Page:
South Korean Firms Postpone Their Move into the Kaesong Industrial Complex

A number of South Korean firms are giving up on moving into the Kaesong Industrial Complex due to reduced financial support from the government.

“78.5 percent of those firms which received lots at the Kaesong Industrial Complex in the second round of the first stage of distribution in June last year have not begun construction of their facilities. 62.4 percent of them have not even hired a firm for construction,” said the Korea Federation of Small and Medium Business (KFSB) in a report released on April 27. For the report, the KFSB selected 85 firms out of all those firms which received lots and conducted a survey on how these firms are preparing their move into the Complex.

Companies distributed with lots in June last year are required to begin construction of their facilities within two years after the initial distribution contract. It is true that these firms have enough time to build their facilities. However, a number of firms have expressed that they would not move into the Complex.

The report says, “13 out of a total of 167 firms have already told the KFSB that they would not move into the Complex, and five of them have canceled the contract.”

59 percent of the firms including those 13 said that they would relinquish their rights to move into the complex because they are unable to raise enough money. 64 percent of these firms said that the reduced government funding has contributed to their financial difficulties.

The report says, “The Ministry of Unification has consistently said that the government would help finance these firms [which received lots in the second round of the first stage of distribution]] to move into the Complex through trust guarantee funds. However, strict rules are applied to these firms when they seek the government’s financial support. In a stark contrast, the firms which received the lots in the first round of the first stage of distribution were allowed to borrow 50 percent of their investment expenses from the inter-Korean Economic Cooperation fund. ”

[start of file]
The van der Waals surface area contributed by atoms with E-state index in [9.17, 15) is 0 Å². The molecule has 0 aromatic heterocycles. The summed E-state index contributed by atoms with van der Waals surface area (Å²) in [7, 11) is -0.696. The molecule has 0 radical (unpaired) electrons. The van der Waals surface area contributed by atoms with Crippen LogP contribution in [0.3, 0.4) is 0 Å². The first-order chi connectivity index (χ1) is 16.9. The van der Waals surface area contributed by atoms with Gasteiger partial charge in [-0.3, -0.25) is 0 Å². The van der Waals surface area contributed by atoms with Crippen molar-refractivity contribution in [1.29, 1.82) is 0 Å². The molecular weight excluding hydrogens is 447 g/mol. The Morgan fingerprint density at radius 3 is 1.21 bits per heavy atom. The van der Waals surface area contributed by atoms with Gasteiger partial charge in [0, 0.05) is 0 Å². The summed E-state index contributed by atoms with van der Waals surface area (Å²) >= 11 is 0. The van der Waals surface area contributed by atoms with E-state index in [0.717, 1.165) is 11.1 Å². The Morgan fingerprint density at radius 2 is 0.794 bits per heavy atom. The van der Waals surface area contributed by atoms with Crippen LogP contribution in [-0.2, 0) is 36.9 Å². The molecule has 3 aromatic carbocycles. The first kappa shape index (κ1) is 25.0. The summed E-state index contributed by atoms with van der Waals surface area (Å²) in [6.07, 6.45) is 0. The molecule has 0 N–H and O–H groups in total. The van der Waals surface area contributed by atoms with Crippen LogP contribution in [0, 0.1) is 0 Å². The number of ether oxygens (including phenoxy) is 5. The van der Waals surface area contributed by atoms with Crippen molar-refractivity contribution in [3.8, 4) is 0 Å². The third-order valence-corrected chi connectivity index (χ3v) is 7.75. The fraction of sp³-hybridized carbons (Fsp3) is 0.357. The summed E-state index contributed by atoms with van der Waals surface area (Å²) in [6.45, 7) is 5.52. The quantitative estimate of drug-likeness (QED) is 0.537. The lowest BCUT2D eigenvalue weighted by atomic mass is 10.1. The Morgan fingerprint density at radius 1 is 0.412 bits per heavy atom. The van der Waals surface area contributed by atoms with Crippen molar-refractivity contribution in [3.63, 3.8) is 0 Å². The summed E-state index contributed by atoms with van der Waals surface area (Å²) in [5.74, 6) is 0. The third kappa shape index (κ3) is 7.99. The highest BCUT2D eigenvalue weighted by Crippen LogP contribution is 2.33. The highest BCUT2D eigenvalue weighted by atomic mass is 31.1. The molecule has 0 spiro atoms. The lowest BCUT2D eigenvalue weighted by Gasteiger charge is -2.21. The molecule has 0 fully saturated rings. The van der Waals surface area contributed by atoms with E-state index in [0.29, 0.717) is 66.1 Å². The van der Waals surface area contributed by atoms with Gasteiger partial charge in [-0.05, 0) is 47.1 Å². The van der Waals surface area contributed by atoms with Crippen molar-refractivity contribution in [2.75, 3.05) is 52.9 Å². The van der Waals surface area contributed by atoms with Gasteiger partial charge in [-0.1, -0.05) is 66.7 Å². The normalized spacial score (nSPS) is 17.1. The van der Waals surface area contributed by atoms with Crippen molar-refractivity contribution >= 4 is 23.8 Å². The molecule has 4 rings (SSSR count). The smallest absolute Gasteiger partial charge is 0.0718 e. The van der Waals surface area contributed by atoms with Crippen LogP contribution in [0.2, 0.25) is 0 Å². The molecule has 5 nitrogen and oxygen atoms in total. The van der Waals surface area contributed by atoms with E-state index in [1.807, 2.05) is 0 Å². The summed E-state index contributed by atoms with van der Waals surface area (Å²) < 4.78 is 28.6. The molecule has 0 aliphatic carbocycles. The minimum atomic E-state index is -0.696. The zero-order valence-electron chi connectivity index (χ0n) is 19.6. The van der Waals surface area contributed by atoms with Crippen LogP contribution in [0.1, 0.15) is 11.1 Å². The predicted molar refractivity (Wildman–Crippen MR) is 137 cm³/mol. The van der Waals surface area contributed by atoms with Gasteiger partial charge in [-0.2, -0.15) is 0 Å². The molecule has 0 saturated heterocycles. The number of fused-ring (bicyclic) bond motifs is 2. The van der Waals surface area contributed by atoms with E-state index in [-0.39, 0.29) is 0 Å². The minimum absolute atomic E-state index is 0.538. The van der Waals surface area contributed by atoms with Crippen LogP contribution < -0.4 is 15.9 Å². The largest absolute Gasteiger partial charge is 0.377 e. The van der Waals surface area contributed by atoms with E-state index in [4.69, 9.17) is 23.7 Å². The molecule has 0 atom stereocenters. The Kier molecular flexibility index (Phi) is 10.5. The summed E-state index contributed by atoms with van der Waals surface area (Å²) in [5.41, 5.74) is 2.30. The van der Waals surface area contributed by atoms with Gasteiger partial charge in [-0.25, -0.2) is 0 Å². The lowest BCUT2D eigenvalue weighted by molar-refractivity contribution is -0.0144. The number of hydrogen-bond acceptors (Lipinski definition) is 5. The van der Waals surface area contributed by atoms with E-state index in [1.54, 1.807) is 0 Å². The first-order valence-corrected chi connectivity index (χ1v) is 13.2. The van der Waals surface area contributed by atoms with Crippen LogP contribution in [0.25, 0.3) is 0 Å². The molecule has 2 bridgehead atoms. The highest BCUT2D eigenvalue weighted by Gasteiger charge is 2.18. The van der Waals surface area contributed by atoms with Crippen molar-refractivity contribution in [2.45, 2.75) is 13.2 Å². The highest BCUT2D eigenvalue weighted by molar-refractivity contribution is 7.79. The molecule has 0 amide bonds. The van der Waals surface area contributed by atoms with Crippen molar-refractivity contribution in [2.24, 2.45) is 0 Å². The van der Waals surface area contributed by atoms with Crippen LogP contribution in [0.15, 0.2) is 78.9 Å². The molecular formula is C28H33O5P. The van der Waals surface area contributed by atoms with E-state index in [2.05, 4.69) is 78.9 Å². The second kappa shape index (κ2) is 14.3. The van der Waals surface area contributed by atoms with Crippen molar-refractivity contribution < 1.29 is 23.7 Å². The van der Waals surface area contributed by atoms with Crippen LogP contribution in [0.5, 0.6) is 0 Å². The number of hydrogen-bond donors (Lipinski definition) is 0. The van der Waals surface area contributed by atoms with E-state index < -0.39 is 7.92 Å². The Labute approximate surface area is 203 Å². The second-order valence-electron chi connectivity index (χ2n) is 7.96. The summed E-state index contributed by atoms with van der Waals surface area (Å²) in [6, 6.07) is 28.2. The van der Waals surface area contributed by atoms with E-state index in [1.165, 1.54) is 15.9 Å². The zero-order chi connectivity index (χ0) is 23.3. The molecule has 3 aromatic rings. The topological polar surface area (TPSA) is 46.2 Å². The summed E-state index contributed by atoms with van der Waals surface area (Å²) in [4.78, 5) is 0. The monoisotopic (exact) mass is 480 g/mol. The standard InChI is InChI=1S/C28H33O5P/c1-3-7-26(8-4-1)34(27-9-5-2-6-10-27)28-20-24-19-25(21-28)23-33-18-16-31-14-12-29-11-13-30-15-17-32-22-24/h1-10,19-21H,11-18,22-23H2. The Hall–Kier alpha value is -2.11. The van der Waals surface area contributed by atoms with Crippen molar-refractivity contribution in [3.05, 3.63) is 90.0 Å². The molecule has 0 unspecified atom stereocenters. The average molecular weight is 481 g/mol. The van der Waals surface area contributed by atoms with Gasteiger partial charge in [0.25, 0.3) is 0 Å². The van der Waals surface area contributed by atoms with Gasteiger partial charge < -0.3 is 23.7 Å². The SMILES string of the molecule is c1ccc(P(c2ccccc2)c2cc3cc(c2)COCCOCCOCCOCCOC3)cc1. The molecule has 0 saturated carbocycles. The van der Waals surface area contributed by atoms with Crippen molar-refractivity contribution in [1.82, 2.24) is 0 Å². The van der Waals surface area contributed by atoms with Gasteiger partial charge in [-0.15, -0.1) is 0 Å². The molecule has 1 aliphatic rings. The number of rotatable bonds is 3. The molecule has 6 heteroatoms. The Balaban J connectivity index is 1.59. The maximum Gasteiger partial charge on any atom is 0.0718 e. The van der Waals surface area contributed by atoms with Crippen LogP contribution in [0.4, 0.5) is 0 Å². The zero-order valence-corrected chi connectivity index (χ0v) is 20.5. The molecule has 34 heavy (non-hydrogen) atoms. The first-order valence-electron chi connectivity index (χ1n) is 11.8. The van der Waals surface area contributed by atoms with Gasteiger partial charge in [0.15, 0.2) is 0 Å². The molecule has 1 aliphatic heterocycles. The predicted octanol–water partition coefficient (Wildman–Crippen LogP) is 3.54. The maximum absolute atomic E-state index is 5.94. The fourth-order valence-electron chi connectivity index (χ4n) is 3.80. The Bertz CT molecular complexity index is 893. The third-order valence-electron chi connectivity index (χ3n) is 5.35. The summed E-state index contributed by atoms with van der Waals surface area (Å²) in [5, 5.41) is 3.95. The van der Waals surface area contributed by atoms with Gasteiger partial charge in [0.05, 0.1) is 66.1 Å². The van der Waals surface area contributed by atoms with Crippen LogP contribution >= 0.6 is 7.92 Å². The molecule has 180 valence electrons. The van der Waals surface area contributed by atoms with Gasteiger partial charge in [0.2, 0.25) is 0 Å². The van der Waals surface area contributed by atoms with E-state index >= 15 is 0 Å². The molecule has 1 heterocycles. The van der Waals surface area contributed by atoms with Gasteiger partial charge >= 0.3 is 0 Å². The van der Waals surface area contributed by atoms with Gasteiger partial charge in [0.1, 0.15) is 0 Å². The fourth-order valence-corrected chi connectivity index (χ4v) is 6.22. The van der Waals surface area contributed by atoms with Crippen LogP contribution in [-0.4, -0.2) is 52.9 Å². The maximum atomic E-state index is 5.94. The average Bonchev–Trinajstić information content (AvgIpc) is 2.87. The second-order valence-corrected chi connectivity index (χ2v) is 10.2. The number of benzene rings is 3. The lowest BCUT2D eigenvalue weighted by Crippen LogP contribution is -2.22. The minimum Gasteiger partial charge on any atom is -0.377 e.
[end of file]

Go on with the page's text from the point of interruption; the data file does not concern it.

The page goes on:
The KFSB voiced its concern saying, “Although ten months have passed since the second round of the first stage of distribution was over, many firms are still unable to move into the complex. Some even canceled the distribution contract.” The organization said that the operation of the Kaesong Industrial Complex, a symbol of inter-Korean economic cooperation, has begun to stumble, and therefore the government must come up with a solution.

An official from a company which runs its production lines at the complex said in a phone conversation with Daily NK, “The government should not be ambiguous about its policies on financial support [for firms bidding for operation at the complex.] However, the problem also lies with companies which apply to enter into the complex without a specific financing plan, believing that they could get a loan from the inter-Korean Economic Cooperation Fund.”

The official said, “It is important that the government implements its policies on financial support in a consistent and principled manner, and applicant companies make thorough preparation in a bid to enter into the complex.”

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